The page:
Only 52 percent of Americans expressed confidence that they will be comfortable in retirement, according to a March 2012 survey conducted by the Employee Benefit Research Institute.¹ Chances are people know they’re not putting enough aside or they simply have no idea how much they will need to continue the life they lead and the one they want for the future.
How much do you really need to retire?
According to the report, 56% of Americans haven’t even performed a retirement needs calculation. Most people haven’t even taken the time to figure out how much they will need to retire. If you haven’t actually sat down and done the math (preferably with the help of a retirement calculator), chances are that you aren’t saving enough for your retirement.
How much you will need depends on what you plan to do in retirement, including the expenses that you will have. You can figure out a target number for your nest egg (like $1 million) and hope it’s enough, but you can also get a little more specific and estimate how much money you will need each month or each year to meet your retirement needs.
Take into account your expected obligations. If you plan properly, you can be out of debt, with your mortgage (if you have one) pretty much paid off, by the time you retire. This is the ideal situation. Estimate how much you will spend each month on housing, food, insurance, and other activities, like hobbies or travel. Then, use that number to estimate how big your nest egg will need to be (or how much passive/investment income you will need to generate each month to meet your needs).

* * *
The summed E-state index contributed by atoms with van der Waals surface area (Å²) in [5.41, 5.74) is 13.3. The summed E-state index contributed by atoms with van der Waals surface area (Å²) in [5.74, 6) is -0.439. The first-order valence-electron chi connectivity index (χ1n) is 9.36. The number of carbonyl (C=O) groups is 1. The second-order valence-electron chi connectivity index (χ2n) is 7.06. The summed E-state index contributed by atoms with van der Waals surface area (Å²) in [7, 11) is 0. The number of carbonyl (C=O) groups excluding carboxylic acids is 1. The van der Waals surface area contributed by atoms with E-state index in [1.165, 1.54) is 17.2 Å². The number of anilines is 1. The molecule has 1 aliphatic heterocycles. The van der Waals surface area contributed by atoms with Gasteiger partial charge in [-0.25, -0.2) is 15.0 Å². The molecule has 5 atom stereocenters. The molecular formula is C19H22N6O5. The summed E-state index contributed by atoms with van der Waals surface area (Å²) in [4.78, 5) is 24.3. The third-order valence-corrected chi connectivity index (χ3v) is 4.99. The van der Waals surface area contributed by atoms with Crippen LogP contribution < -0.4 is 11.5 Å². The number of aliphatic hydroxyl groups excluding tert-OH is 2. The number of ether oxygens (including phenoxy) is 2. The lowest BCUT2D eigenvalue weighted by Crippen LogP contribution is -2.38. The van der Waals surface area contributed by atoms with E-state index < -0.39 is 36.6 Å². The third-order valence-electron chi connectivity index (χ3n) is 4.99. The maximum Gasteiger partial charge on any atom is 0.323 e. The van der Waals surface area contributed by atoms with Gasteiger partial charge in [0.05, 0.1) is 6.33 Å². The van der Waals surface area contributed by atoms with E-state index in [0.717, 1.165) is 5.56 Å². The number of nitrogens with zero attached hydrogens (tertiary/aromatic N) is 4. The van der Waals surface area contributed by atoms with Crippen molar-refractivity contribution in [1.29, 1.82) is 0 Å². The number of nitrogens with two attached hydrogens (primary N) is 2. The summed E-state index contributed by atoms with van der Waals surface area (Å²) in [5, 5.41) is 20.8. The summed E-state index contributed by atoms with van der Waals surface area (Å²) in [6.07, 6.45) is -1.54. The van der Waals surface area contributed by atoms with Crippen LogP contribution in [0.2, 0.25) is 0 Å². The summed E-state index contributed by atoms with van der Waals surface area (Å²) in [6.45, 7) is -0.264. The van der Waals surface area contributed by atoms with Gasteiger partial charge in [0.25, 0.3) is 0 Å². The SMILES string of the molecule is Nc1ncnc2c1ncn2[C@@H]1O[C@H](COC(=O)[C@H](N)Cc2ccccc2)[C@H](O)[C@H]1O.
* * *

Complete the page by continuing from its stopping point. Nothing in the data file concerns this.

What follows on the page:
Once you know what you will need as the end result, it’s time to figure out what you need to set aside each month to reach your goals.
Can you trust market returns to do what you want?
As you plug numbers into the retirement calculator, trying to determine how much more you should be setting aside each month, it’s important to consider whether or not you can trust market returns to do what you want/expect.
Betterment’s advice tools can help you understand the impact of different decisions, as well as how to get back on track to your goal. You can also explore different scenarios like “what if I increased my monthly deposit by $1,000?” to see how that will change your projected investments.
It always comes back to savings
Despite our constant speculation over market movements—in the end —one of the biggest predictors of whether or not you will have enough for retirement is how much you save. It’s that simple! Even if you never get around to doing your own calculations on how much you should save for retirement, at least do this: always save 20% of your income and invest it in a broadly diversified mix of stocks and bonds appropriate for your time horizon.
Recognize the reality: You probably aren’t saving enough for retirement and look for ways to boost your retirement account contributions.
You’ll be in a much better place when you retire.
Try our Retirement Savings Calculator
You can see what you are on track for with your current savings and adjust advanced settings like your retirement zip code and the age when you elect to receive social security.
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